But at the end of our exclusive interview with actress, we also talked about something good she did: coming forward last May in the New York Times op-ed “My Medical Choice” to detail her decision to have a double mastectomy after genetic tests showed she was at risk for breast cancer.
The surprising revelation? The very people she had hoped to help ended up helping her. READ FULL STORY
When Angelina Jolie told her kids she was thinking of playing the live-action version of Sleeping Beauty’s villainess in Maleficent, her six children all had the same response: NO!
“They went, ‘She’s so scary!’” Jolie tells EW this week, in her first in-depth interview about the film (out May 30).
Only Vivienne, one of her and Brad Pitt’s youngest children, proved not to be scared by the intimidating black horns and icy cackle. The now-5-year-old even ended up playing a young version of Princess Aurora in the film (as seen in this exclusive new image). But that casting was done more out of necessity than ambition.
“We think it’s fun for our kids to have cameos and join us on set, but not to be actors. That’s not our goal for Brad and I at all,” Jolie says. “But the other 3- and 4-year-old [performers] wouldn’t come near me. It had to be a child that liked me and wasn’t afraid of my horns and my eyes and my claws. So it had to be Viv.” READ FULL STORY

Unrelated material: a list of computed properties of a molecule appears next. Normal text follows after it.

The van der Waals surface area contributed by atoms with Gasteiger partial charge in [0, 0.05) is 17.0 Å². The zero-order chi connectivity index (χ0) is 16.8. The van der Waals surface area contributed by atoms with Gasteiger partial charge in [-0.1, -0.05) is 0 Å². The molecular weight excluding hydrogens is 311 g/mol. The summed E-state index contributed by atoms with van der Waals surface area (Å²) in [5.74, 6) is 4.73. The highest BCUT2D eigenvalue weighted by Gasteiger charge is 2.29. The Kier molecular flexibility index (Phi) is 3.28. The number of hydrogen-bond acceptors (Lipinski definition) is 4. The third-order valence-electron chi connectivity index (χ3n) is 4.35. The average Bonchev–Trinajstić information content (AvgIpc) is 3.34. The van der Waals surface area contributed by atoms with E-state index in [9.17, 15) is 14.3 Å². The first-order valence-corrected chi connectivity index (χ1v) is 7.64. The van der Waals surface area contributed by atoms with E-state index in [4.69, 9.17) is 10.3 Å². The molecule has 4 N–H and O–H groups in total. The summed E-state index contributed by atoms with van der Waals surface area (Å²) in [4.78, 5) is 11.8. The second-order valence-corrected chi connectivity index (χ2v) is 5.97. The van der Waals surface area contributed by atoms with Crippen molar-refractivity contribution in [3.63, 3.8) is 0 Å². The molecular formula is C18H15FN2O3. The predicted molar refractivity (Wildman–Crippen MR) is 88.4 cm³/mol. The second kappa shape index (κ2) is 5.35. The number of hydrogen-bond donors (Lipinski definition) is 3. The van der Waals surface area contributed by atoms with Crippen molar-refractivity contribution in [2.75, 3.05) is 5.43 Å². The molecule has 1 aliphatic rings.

It has been two and a half long years since the release of the last Human Centipede film — or two and a half very short years, depending on how you feel about the infamous movies, in which people are attached together to form the titular monstrosity. Either way, Dutch writer/director and series overlord Tom Six is now preparing to unleash the third film in the franchise, the U.S.-shot Human Centipede 3 (Final Sequence). So what can horror fans expect from the final installment of this notoriously grotesque and much-parodied series?